By far the biggest and most universal concern when making any platform change for your website is, “What happens to my content?”
For developers, this question comes in a couple of distinct forms. “How do I move the content models over?” and “Where to I start?” We’re here to help answer both.
The materials and ideas reference below were presented at Episerver Ascend in Las Vegas, NV on February 28, 2017. Therefore, what you’ll find are not only code samples for how the same content can be modeled in both Ektron and Episerver, but a complete guide to building out those models (and a bit more) in Episerver.
For this article, I’ll cover first a high-level overview for how to consider your move to Episerver before getting into the specifics of the materials.
Start in Episerver, not Ektron
You start in Episerver, preferably after some training so that you know some of the best practices that should be applied here. As with any system, there are multiple ways to achieve similar results, but each variant can have its own benefits and consequences. If you simply port over the Ektron models more or less as-is, then you’re bound to ignore many of those practices and therefore paint yourself into a metaphorical corner when it comes to managing your Episerver site long-term.
By understanding how Episerver content may be modeled and repurposed, you can build a site that is more robust, easier to manage, and more future-proof for organizational growth.
And it is with that in mind that we would encourage the developer or architect to begin by assessing what defines a piece of content and first modeling that out in Episerver, almost with blind disregard to how it’s modeled in Ektron.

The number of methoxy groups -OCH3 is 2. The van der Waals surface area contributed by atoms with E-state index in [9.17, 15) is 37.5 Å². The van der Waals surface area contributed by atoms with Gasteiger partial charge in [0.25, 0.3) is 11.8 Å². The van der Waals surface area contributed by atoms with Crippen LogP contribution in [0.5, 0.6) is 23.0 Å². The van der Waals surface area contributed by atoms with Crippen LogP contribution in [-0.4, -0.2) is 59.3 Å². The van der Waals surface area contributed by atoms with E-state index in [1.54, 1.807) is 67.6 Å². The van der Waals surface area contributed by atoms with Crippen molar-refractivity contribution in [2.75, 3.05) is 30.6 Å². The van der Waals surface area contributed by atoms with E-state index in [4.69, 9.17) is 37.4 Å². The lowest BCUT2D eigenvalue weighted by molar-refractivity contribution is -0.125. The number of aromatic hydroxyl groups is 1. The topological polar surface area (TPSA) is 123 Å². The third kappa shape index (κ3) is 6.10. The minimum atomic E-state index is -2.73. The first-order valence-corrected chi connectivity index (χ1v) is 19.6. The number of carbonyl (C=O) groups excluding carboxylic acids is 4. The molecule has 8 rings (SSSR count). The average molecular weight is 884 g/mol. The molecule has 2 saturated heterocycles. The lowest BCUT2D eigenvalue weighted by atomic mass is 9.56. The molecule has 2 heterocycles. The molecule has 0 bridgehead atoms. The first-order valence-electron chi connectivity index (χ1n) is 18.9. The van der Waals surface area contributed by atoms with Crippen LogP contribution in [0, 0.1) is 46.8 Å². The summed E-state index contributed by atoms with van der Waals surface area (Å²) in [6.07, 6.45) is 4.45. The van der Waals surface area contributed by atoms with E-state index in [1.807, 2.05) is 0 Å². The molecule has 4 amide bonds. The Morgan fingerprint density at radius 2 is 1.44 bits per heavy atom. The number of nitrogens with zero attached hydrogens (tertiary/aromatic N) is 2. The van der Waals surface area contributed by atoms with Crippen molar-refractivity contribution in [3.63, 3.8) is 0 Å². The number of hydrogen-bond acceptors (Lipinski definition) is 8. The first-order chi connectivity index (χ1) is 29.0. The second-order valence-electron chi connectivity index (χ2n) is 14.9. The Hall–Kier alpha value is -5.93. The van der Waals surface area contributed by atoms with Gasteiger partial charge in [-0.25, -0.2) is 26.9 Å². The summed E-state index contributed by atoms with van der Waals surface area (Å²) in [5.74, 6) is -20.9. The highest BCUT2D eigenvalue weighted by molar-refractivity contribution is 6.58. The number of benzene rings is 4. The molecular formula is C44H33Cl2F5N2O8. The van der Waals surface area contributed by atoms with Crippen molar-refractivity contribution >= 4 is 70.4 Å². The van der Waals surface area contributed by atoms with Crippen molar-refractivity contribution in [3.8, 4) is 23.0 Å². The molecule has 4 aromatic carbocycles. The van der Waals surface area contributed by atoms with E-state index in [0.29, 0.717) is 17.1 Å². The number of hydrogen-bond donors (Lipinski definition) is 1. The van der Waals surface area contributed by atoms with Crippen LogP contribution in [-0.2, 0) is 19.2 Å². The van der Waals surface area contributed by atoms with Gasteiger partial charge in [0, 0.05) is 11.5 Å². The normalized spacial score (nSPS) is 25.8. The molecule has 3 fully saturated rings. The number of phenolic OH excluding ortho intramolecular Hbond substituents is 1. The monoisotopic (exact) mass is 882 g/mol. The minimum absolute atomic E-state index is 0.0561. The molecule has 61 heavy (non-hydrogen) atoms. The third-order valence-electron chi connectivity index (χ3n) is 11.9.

If that sounds strange, that’s ok. What you should strive for is the best possible implementation of Episerver. As you later look at how to move the content, you can make sacrifices to make that process easier. Ease of migration, however, should not be the goal when it comes to setting up your Episerver site.
A Difference of Information Architecture
One of the top differences between Ektron and Episerver is that Ektron uses a Microsoft Windows-like folder structure to organize content while Episerver follows a more web-centric paradigm of a content hierarchy (content is a child of other content).
There are many things we could say about this difference, but one of the chiefest is that most Episerver implementations use this content tree as the data source for the site IA (main menu structure) while Ektron relies not on the Folder tree but on a separate internal Menu structure. This means that only in rare, fanatically organized cases will Ektron’s folder structure provide a sufficient mirror of the site IA that it can be mapped directly.
That simply means that we must look at the migration in two phases: one to move over content directly related to the Ektron Menu structure (or Taxonomy, if so used) and a latter which maps folders of content to specific nodes in that structure.
One approach to planning this migration is to create a document with the Menu or Taxonomy structure that drives your current IA, then add to that the Ektron Folder IDs that should be mapped as children of each. No migration is purely this simple, but we find that this is sufficient to handle about 80% of the migration if not more.
This also will allow you to figure out how content maps between the two systems on a small scale and with an application of architecture in the destination system. Most sites have between 20 and 200 direct links in their main navigation. That number of items is reasonably small and the data set usually varied enough that it becomes a really good test of the migration effort - it takes little time and covers a lot of ground per test.
From the Lab
The Lab I’m giving at Ascend covers moving several types of content all under the umbrella of a sample site I’ve built in both Ektron and Episerver - “SPOCKaaS,” or “Spock as a Service.”